2.5 IEC WT01


The International Electrotechnical Committee (IEC) comprises rules and procedures for IEC System for Conformity Testing and Certification of Wind Turbines.

This standard is not related to offshore wind turbines and it does not give any design requirements. The only purpose of IEC WT01 is to define the basic elements and prodecures of a certification. Even though WT01 was not intended to be applied for offshore wind farms, its definition for project certification is sometimes applied for offshore wind farms. This is due to the fact, that on one hand no other standards were existent for the definition of offshore project certification. On the other hand WT01 offers an easy going project certificate, where any third party surveillance is optional. For comparison the GL Wind Offshore guideline provides the A-B-Level-concept for project certification, see section 2.2, which means that a minimum of 25% (Level B) of the wind turbines within a wind farm are to be monitored by third party surveillance. Project certification without third party surveillance during manufacturing, transport, installation and commissioning cannot reveal problems or failures occurring during these processes. The value of the project certificate then is limited to the assessment of the design documentation. Since experience with wind turbines shows that e.g. manufacturing problems occur from time to time, waiving of third party surveillance is not understandable. Repair of failures after installation, not detected during manufacturing, is a very cost and time intensive work. And secondary it leads to a bad reputation for the wind energy. Concluding the IEC WT01 is an international standard in defining rules and procedures for the scope of type and project certification. It was not intended to be applied for the certification of offshore wind farms and thus modifications are necessary. The GL Wind offshore guideline take into account the benefits of WT01 project certification and additional surveillance for offshore wind turbines. In the near future the IEC WT01 will be modified for the purpose of offshore wind farm certification.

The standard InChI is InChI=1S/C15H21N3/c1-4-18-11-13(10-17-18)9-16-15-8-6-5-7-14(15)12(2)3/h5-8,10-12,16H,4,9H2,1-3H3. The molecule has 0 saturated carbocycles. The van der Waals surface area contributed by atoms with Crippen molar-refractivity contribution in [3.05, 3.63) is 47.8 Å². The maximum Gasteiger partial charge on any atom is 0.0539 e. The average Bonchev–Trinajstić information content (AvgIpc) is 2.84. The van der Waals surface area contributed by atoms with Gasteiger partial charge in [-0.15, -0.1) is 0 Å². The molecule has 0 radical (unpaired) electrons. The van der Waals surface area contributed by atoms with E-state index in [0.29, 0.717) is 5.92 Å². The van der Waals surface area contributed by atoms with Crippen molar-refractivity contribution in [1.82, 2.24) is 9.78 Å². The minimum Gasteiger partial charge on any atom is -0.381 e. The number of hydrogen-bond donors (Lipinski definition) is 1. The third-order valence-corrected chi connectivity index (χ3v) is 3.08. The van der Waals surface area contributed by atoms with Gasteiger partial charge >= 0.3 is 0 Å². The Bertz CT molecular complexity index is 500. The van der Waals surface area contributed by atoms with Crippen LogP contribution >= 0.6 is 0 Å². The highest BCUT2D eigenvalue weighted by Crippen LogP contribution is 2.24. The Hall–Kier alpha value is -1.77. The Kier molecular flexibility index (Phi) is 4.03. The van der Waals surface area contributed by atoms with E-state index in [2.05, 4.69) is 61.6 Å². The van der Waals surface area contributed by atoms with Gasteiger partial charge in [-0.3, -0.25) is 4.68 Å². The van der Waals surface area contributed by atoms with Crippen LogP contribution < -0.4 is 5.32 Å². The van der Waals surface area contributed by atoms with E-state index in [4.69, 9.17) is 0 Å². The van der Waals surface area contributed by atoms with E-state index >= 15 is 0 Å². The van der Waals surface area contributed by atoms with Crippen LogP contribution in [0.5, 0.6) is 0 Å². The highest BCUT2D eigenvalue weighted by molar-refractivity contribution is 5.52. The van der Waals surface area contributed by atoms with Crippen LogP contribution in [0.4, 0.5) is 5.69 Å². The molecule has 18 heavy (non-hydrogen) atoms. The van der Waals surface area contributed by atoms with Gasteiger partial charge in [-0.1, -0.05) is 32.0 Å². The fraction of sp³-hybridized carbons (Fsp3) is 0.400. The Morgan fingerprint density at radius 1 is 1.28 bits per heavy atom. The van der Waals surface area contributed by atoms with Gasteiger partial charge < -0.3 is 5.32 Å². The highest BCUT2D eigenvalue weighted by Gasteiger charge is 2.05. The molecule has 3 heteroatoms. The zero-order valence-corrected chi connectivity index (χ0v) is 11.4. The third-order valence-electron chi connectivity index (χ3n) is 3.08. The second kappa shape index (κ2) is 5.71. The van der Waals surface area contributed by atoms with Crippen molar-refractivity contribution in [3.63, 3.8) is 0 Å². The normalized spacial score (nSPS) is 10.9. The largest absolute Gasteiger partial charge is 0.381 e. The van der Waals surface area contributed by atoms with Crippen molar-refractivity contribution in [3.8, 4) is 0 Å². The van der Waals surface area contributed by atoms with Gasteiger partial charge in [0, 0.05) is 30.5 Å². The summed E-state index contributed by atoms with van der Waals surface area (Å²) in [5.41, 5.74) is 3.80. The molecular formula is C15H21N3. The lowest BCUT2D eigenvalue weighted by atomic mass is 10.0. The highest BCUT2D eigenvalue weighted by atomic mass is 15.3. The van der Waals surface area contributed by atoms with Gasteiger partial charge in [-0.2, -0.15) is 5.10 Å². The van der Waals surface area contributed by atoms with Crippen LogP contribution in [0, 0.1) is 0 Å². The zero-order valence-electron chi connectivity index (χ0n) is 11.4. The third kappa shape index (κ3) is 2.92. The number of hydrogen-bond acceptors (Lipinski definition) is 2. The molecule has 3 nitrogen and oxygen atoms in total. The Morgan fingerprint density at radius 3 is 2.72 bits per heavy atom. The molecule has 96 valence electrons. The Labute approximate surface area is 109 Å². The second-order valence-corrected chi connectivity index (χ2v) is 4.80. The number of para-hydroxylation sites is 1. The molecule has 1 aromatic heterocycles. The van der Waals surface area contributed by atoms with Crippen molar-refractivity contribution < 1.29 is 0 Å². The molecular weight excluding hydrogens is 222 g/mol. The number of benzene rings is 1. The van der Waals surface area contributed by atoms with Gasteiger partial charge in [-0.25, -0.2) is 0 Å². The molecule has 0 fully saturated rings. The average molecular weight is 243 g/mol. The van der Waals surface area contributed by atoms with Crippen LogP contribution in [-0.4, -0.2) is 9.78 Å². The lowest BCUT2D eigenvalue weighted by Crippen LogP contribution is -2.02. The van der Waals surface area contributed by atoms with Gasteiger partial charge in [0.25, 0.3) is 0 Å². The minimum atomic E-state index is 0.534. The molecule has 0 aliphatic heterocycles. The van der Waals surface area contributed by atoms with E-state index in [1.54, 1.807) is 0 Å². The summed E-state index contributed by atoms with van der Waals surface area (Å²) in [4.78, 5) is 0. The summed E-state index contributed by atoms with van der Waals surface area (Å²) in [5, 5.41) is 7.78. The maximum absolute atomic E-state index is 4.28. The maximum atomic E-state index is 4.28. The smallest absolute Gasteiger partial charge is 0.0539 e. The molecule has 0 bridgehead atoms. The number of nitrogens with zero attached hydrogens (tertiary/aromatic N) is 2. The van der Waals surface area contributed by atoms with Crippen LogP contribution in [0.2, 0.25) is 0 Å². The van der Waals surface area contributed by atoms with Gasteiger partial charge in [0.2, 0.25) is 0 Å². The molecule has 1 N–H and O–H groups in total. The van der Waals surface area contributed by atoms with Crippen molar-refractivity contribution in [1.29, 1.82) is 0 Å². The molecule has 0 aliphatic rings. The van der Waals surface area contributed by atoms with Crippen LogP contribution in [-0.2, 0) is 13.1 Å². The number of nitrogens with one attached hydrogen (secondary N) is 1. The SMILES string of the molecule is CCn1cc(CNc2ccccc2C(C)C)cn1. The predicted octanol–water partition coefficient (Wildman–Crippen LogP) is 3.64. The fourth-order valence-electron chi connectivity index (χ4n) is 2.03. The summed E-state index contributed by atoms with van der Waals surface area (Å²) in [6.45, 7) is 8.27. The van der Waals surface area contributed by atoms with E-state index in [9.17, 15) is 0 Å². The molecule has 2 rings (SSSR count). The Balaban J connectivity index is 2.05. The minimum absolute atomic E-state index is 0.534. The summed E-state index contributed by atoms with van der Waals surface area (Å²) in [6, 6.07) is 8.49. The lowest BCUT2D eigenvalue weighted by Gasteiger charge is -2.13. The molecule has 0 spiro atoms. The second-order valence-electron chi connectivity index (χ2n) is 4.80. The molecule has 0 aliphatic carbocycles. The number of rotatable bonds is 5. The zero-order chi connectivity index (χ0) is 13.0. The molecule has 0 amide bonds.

certification of offshore wind farms, the participation in research projects and expert groups, the project management and operation of the FINO 1 research platform and comments from the Wind Energy Committee led to a substantial improvement of the Guideline. For those topics, which are not specific to offshore conditions, but specific to the design of wind turbines, reference is made to the Guideline for the Certification of Wind Turbines, [4] and the Guideline for the Certification of Condition Monitoring Systems, [5]. When carrying out Type Certification, the overall concept of the offshore wind turbine is assessed. The certification covers all components and elements of the offshore wind turbine, i.e. safety as well as design, construction, workmanship and quality are checked, assessed and certified. Prototype Testing, examination of the Implementation of the design requirements in production and erection and check of quality management system are to be performed after the Design Assessment and build the final steps of Type Certification. When carrying out Project Certification, conformity is assessed and certified that type-certified offshore wind turbines and particular support structure designs meet requirements governed by site-specific external conditions, local codes and other requirements relevant to the site. Within Project Certification the individual offshore wind turbines / wind farms are monitored during manufacturing, transport, installation and commissioning. Periodic Monitoring is carried out in regular intervals.